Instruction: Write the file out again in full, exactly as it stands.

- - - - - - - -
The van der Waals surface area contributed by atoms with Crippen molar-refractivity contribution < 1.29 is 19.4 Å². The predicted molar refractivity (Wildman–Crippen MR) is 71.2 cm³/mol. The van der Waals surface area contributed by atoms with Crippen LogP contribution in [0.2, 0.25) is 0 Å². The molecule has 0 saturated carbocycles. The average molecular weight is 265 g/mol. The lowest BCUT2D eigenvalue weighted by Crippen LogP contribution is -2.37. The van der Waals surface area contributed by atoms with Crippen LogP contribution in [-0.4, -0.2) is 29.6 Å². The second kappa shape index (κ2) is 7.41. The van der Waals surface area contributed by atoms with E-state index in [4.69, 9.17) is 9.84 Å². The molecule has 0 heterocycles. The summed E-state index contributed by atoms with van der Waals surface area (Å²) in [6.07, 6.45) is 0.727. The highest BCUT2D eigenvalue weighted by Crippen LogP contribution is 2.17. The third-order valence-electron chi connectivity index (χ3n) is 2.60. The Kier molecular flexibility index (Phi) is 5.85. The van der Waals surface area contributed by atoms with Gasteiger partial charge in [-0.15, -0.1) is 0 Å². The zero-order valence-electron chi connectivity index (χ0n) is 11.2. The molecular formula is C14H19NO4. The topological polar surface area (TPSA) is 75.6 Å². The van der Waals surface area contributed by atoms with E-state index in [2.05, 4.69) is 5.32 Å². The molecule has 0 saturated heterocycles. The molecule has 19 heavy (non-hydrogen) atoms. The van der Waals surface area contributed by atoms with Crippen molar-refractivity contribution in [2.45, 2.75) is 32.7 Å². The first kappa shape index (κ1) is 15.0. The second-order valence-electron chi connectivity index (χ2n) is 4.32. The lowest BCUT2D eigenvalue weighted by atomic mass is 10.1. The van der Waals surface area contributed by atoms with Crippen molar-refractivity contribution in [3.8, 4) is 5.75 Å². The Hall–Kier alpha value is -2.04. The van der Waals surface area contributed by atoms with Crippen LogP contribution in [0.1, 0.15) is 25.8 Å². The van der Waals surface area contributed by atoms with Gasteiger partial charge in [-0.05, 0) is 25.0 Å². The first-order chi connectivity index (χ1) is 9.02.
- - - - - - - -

The van der Waals surface area contributed by atoms with Crippen molar-refractivity contribution < 1.29 is 19.4 Å². The predicted molar refractivity (Wildman–Crippen MR) is 71.2 cm³/mol. The van der Waals surface area contributed by atoms with Crippen LogP contribution in [0.2, 0.25) is 0 Å². The molecule has 0 saturated carbocycles. The average molecular weight is 265 g/mol. The lowest BCUT2D eigenvalue weighted by Crippen LogP contribution is -2.37. The van der Waals surface area contributed by atoms with Crippen LogP contribution in [-0.4, -0.2) is 29.6 Å². The second kappa shape index (κ2) is 7.41. The van der Waals surface area contributed by atoms with E-state index in [4.69, 9.17) is 9.84 Å². The molecule has 0 heterocycles. The summed E-state index contributed by atoms with van der Waals surface area (Å²) in [6.07, 6.45) is 0.727. The highest BCUT2D eigenvalue weighted by Crippen LogP contribution is 2.17. The third-order valence-electron chi connectivity index (χ3n) is 2.60. The Kier molecular flexibility index (Phi) is 5.85. The van der Waals surface area contributed by atoms with Gasteiger partial charge in [-0.15, -0.1) is 0 Å². The zero-order valence-electron chi connectivity index (χ0n) is 11.2. The molecular formula is C14H19NO4. The topological polar surface area (TPSA) is 75.6 Å². The van der Waals surface area contributed by atoms with E-state index in [2.05, 4.69) is 5.32 Å². The molecule has 0 saturated heterocycles. The molecule has 19 heavy (non-hydrogen) atoms. The van der Waals surface area contributed by atoms with Crippen molar-refractivity contribution in [2.45, 2.75) is 32.7 Å². The first kappa shape index (κ1) is 15.0. The second-order valence-electron chi connectivity index (χ2n) is 4.32. The lowest BCUT2D eigenvalue weighted by atomic mass is 10.1. The van der Waals surface area contributed by atoms with Crippen molar-refractivity contribution in [3.8, 4) is 5.75 Å². The Hall–Kier alpha value is -2.04. The van der Waals surface area contributed by atoms with Crippen LogP contribution in [0.1, 0.15) is 25.8 Å². The van der Waals surface area contributed by atoms with Gasteiger partial charge in [-0.05, 0) is 25.0 Å². The first-order chi connectivity index (χ1) is 9.02.